8. The device of claim 7, wherein the signal comprises an average of the signal with respect to a travel angle or distance according to the rotation or left-right shift of the polymer.
9. The device of claim 1, wherein the pair of first electrodes, the pair of second electrodes, or both are formed of a combination of different materials.
10. A method of determining a monomer molecule sequence of a polymer, the method comprising:
disposing monomer molecules of a polymer in the path of the device of claim 1;
detecting electrical signals respectively from the pair of first electrodes and the pair of second electrodes;
setting a first threshold value of an intensity of a signal received from the pair of first electrodes according to a monomer molecule of the polymer and identifying the type of the monomer molecule from a signal having an intensity higher than the first threshold value, and setting a second threshold value of an intensity of a signal received from the pair of second electrodes according to the monomer molecule of the polymer and identifying the type of the monomer molecule from a signal having an intensity higher than the second threshold value; and
determining the monomer molecule sequence of the polymer by combining the type of the monomer molecule identified by using the signal from the pair of first electrodes and the type of the monomer molecule identified by using the signal from the pair of second electrodes.
11. The method of claim 10, wherein the method comprises disposing multiple polymers in the path by disposing one polymer at a time.
12. The method of claim 10, wherein the polymer is DNA, RNA, or any combination thereof.
13. The method of claim 10, wherein the disposing of the polymer comprises holding the polymer in the path or passing the polymer through the path.
14. The method of claim 13, wherein the holding of the polymer is performed by holding the polymer at a predetermined position of the path by using an optical tweezer or magnetic tweezer.
15. The method of claim 10, wherein the polymer comprises a nanoparticle or microparticle immobilized on at least one of a first end or second end of the polymer allowing the polymer to be moved by an optical tweezer or magnetic tweezer.
16. The method of claim 10, wherein the path comprises a first end to which the polymer is input and a second end from which the polymer is discharged, and the method further comprises immobilizing the polymer on a substrate movable with respect to the first end and the second end in the longitudinal direction along the path.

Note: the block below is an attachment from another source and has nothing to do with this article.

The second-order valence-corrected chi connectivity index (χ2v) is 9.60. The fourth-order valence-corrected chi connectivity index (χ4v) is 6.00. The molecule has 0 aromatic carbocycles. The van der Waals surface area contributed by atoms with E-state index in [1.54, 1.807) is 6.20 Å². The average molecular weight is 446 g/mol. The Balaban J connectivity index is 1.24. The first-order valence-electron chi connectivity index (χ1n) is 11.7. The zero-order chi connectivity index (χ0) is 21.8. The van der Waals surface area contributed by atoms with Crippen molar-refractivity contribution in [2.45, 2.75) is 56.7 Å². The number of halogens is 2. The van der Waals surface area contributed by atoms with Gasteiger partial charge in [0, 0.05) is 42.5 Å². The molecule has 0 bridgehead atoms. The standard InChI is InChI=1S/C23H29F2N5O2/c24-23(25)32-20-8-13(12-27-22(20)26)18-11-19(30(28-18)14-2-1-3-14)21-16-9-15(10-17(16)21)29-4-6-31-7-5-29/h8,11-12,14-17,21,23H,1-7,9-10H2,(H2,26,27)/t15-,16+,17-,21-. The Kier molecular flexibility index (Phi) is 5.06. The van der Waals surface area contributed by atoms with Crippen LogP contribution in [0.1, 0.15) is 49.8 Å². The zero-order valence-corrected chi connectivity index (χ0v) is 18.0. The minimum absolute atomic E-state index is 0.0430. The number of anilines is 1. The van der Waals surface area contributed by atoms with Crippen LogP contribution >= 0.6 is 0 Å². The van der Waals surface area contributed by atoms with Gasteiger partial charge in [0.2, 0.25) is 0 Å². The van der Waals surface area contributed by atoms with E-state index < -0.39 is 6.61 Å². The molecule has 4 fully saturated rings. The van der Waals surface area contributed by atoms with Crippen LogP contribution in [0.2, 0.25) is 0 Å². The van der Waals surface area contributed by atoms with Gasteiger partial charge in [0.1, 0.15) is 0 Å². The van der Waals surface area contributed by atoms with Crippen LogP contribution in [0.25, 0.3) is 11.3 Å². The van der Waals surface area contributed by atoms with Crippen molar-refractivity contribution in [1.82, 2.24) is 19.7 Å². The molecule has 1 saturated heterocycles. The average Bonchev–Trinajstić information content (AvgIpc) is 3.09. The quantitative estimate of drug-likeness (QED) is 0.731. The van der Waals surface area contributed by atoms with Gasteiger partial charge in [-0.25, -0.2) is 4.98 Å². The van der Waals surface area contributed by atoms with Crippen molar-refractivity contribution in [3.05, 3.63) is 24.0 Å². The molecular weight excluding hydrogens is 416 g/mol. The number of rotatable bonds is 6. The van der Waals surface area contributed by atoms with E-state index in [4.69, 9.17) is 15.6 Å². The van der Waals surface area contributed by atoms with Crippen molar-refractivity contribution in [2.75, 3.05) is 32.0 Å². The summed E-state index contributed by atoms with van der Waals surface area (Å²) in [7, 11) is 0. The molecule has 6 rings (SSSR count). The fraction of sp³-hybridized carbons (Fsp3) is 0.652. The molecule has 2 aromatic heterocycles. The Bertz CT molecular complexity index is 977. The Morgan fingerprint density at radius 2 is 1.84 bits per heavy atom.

17. The method of claim 10, wherein the path has a cross-sectional length of about 10 nm or less.
18. The method of claim 10, wherein the pair of first electrodes includes a carbonaceous electrode, a metal electrode, or any combination thereof, and the pair of second electrodes includes a carbonaceous electrode, a metal electrode, or any combination thereof.
19. The method of claim 10, wherein the pair of first electrodes includes a graphene electrode, and the pair of second second electrodes includes a gold electrode.
20. The method of claim 19, wherein the polymer is DNA, and the method further comprises setting a first threshold value of an intensity of a signal received from the pair of first electrodes according to a monomer molecule of a polymer as about 1 pA and identifying a base G or T from a signal having an intensity higher than the first threshold value, and setting a second threshold value of an intensity of a signal received from the pair of second electrodes according to a monomer molecule of a polymer as about 1 pA and identifying the type of the monomer molecule from a signal having an intensity higher than the second threshold value as a base A.
21. The method of claim 10, wherein the detecting of the electrical signals comprises detecting a signal according to a travel angle or distance while rotating or left-right shifting the polymer.
22. The method of claim 14, wherein the detecting of the electrical signals comprises detecting a signal according to a travel angle or distance while rotating or left-right shifting the polymer, and calculating an average of the detected signal according to the travel angle or distance.